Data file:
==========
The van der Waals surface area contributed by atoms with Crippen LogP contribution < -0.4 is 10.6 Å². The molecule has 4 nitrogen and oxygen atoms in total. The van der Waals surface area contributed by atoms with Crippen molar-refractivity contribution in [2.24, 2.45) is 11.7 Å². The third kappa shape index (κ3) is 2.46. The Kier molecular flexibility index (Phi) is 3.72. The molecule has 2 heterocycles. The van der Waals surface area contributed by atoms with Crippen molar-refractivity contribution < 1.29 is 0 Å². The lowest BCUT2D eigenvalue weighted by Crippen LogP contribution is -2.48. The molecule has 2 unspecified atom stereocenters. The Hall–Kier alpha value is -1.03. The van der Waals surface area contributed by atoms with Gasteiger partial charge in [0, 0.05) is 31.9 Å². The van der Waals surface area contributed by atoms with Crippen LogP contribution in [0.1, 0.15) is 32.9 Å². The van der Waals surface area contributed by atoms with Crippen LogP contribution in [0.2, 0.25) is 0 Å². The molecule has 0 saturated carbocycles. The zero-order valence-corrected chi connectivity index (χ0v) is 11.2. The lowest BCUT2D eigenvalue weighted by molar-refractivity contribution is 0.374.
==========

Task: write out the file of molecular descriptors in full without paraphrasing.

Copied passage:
The van der Waals surface area contributed by atoms with Crippen LogP contribution < -0.4 is 10.6 Å². The molecule has 4 nitrogen and oxygen atoms in total. The van der Waals surface area contributed by atoms with Crippen molar-refractivity contribution in [2.24, 2.45) is 11.7 Å². The third kappa shape index (κ3) is 2.46. The Kier molecular flexibility index (Phi) is 3.72. The molecule has 2 heterocycles. The van der Waals surface area contributed by atoms with Crippen molar-refractivity contribution < 1.29 is 0 Å². The lowest BCUT2D eigenvalue weighted by Crippen LogP contribution is -2.48. The molecule has 2 unspecified atom stereocenters. The Hall–Kier alpha value is -1.03. The van der Waals surface area contributed by atoms with Gasteiger partial charge in [0, 0.05) is 31.9 Å². The van der Waals surface area contributed by atoms with Crippen LogP contribution in [0.1, 0.15) is 32.9 Å². The van der Waals surface area contributed by atoms with Crippen LogP contribution in [0.2, 0.25) is 0 Å². The molecule has 0 saturated carbocycles. The zero-order valence-corrected chi connectivity index (χ0v) is 11.2. The lowest BCUT2D eigenvalue weighted by molar-refractivity contribution is 0.374.